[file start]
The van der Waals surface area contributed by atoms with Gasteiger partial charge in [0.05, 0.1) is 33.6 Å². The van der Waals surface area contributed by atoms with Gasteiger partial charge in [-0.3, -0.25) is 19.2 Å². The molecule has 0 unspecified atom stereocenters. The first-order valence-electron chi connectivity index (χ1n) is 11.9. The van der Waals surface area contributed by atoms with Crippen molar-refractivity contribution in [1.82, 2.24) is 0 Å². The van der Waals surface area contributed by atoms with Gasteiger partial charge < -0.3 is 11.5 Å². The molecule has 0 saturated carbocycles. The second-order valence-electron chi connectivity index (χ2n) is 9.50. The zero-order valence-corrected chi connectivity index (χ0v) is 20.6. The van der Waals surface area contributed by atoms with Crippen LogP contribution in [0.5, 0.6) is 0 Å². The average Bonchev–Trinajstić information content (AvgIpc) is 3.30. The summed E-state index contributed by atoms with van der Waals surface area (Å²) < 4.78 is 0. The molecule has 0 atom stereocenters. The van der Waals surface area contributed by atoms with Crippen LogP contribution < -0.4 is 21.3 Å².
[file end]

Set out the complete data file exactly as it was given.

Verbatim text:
The van der Waals surface area contributed by atoms with Gasteiger partial charge in [0.05, 0.1) is 33.6 Å². The van der Waals surface area contributed by atoms with Gasteiger partial charge in [-0.3, -0.25) is 19.2 Å². The molecule has 0 unspecified atom stereocenters. The first-order valence-electron chi connectivity index (χ1n) is 11.9. The van der Waals surface area contributed by atoms with Crippen molar-refractivity contribution in [1.82, 2.24) is 0 Å². The van der Waals surface area contributed by atoms with Gasteiger partial charge < -0.3 is 11.5 Å². The molecule has 0 saturated carbocycles. The second-order valence-electron chi connectivity index (χ2n) is 9.50. The zero-order valence-corrected chi connectivity index (χ0v) is 20.6. The van der Waals surface area contributed by atoms with Crippen LogP contribution in [0.5, 0.6) is 0 Å². The average Bonchev–Trinajstić information content (AvgIpc) is 3.30. The summed E-state index contributed by atoms with van der Waals surface area (Å²) < 4.78 is 0. The molecule has 0 atom stereocenters. The van der Waals surface area contributed by atoms with Crippen LogP contribution < -0.4 is 21.3 Å².